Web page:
(7) and Gill. W: Arnsdorf. L: Travis. S:
Fremstad. RBI: Ast, Matthews, O’Brien,
Englund; Sca, Holmason 2. 2B: Sca,
Holmason. HBP: Ast, Tuimato 2. LOB:
Astoria 10, Scappoose 3.
poose pitchers, who combined for just
three strikeouts, fi ve walks and two hit
batters. Samboy Tuimato returned to his
specialty, drawing two HBP s.
In other Cowapa League sea-
son openers Tuesday, Valley Catho-
lic defeated Seaside 10-1, and Banks
scored a 19-0 win over Tillamook.
Astoria hosts Scappoose for a
single game Thursday at Tapiola Park,
5 p.m.
AP Photo/Rick Bowmer
Utah Jazz center Rudy Gobert (27) blocks the shot by Portland Trail Blazers guard Damian Lillard,
left, during the first half in an NBA basketball game Tuesday in Salt Lake City.
Hayward, Gobert lead Jazz
to 106-87 win over Blazers
Associated Press
Smaller, quicker guards have
given the Utah Jazz fi ts in many
instances this season. Tuesday
wasn’t one of them.
Gordon Hayward scored 30
points and Rudy Gobert added
20 points and 11 rebounds to lead
the Jazz to a 106-87 victory over
the Portland Trail Blazers.
The Jazz controlled the game
most of the night with a defen-
sive effort that bottled up every-
one not named C.J. McCollum,
and the Blazers never found a
consistent offensive fl ow.
“We have so much respect for
their guards and our guys know
the urgency it takes to guard
them,” Jazz coach Quin Snyder
said. “So we’re working hard.
At the same time, you have to
be fortunate with those guys. A
lot of shots they missed tonight,
they’re capable of making.
“You kind of knock on wood
a little bit.”
On the other end, Hayward
• Minnesota Timberwolves
at Portland Trail Blazers
• Thursday, 7:30 p.m. TV: TNT
was an effi cient 12 for 20 from
the fl oor, including 4 for 6 from
behind the arc. Gobert recorded
his 57th double-double and con-
tinued to show his offensive
growth in the pick-and-roll game.
He also had three blocks and con-
stantly altered shots in the paint.
“The way they guarded me
tonight, I was able to get some
looks early,” Hayward said,
“with the big being back and so
there was a lot of space to oper-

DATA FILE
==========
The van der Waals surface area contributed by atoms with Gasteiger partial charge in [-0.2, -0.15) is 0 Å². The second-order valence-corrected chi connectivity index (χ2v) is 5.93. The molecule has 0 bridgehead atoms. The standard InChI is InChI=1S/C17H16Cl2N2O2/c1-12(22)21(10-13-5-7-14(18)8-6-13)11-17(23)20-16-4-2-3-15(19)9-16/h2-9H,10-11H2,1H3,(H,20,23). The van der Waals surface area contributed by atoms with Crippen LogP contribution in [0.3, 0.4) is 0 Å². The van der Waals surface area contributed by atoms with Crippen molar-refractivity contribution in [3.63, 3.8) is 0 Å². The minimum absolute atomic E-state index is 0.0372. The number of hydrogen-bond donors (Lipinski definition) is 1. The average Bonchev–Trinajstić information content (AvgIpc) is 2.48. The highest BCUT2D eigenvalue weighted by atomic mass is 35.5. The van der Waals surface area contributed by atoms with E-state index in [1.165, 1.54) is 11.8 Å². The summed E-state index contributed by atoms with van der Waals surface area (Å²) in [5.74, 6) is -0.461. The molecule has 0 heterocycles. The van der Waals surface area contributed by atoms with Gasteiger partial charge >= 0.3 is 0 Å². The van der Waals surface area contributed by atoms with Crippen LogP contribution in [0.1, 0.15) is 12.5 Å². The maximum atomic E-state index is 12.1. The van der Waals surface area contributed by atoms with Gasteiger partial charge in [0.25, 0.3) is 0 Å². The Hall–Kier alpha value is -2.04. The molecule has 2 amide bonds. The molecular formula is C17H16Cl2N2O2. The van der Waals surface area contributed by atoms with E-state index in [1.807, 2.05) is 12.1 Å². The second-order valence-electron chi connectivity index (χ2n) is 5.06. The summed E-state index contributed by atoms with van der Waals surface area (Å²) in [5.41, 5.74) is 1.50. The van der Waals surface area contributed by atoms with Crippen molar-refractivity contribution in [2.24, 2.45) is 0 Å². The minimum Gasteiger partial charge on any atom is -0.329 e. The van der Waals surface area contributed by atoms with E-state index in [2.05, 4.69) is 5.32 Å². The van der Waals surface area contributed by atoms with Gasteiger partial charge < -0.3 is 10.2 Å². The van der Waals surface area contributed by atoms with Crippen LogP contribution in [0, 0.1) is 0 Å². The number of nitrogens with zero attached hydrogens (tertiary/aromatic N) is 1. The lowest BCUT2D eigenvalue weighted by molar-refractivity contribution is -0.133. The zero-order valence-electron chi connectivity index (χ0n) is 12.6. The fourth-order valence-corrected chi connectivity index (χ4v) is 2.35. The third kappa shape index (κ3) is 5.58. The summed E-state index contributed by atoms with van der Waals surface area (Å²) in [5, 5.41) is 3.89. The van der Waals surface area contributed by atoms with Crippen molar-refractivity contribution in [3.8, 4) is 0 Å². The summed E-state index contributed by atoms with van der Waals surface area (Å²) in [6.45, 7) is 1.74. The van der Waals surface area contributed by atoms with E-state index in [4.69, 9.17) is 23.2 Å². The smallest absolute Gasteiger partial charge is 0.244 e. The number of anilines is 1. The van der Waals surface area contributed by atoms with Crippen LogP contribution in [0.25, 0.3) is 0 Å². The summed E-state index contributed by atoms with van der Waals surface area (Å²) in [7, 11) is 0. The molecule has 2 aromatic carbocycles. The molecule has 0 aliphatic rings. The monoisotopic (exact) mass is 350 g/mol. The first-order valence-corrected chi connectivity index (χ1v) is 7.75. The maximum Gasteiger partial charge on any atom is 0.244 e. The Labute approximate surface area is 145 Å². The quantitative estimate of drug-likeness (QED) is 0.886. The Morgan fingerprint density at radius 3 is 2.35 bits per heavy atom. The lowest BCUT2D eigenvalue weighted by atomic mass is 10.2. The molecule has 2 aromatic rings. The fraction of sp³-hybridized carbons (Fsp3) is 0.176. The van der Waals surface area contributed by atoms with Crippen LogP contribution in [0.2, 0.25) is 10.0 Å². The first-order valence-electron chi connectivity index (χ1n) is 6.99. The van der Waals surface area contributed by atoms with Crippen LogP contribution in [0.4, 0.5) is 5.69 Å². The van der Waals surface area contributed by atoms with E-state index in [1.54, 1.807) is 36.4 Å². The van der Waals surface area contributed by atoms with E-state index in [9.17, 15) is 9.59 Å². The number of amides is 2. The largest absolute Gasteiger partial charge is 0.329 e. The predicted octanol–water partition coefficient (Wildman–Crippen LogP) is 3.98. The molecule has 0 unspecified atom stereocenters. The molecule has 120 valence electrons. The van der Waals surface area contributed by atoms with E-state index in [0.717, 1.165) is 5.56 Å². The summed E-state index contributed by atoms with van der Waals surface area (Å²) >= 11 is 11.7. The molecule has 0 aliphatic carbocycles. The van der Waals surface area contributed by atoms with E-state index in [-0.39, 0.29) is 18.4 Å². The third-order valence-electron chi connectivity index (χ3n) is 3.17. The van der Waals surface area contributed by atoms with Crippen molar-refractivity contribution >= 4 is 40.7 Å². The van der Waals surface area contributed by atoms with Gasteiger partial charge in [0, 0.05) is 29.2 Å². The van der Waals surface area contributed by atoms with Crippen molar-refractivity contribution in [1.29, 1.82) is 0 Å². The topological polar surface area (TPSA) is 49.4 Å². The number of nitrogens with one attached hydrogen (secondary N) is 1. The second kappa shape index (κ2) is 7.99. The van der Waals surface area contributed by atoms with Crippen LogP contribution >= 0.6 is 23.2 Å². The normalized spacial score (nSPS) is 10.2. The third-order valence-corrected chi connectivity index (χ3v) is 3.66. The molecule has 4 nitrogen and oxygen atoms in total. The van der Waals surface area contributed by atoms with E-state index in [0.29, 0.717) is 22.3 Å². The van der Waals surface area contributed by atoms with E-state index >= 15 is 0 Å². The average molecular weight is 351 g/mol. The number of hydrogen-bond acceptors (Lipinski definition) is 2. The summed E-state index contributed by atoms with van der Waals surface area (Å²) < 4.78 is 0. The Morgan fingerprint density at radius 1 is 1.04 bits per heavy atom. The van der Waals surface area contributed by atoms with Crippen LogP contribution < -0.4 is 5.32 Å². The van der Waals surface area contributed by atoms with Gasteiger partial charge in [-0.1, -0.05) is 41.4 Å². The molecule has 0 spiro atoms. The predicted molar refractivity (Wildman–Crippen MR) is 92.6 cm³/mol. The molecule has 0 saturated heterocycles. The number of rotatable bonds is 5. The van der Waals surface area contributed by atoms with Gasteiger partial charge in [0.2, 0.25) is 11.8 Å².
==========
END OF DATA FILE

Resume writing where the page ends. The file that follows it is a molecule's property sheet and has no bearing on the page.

ate. That got me going early.
“Rudy did a good job screen-
ing them and freeing me, then I
could attack the big downhill and
kind of have whatever I wanted.
Once you see a couple shots go
in, too, that defi nitely makes you
feel better.”
The Jazz opened the fourth
quarter with a 15-6 stretch to take
a 90-70 lead that put away the
McCollum scored 25 for the
Blazers and Damian Lillard fi n-
ished with 16.
“I didn’t shoot the ball well,”
Lillard said. “Didn’t impact the
game as much as I would have
liked. ... They’re on a string out
there on the defensive end and
they made it tough for us. You
got to give them credit. But I also
felt like I had some looks I should
have made, I usually do make
that I didn’t.
“We’re ready to go home and
fi nish the season out strong and
we know that we control what
The Jazz took a 47-41 lead
into halftime after a hot start and
surviving a second-quarter tear
from McCollum.
Utah opened the game with
an 11-0 run and was having its
way with a heavy dose of Gob-
ert and Hayward, but Portland
chipped away. McCollum had 10
second-quarter points on 5-for-8
McCann’s focus this offseason
was fi nding a way to hit more
balls to the opposite fi eld like he
used to earlier in his career.
On Tuesday night against
the Mariners it paid off when
he got his fi rst hit with the Astros
on an opposite fi eld home run
that helped Houston to a 2-1
“A lot of work went into
this offseason with my swing
to be able to do that,” he said.
“Over the last two years I’d just
become a dead pull hitter and I put
a lot of hours in the cage for that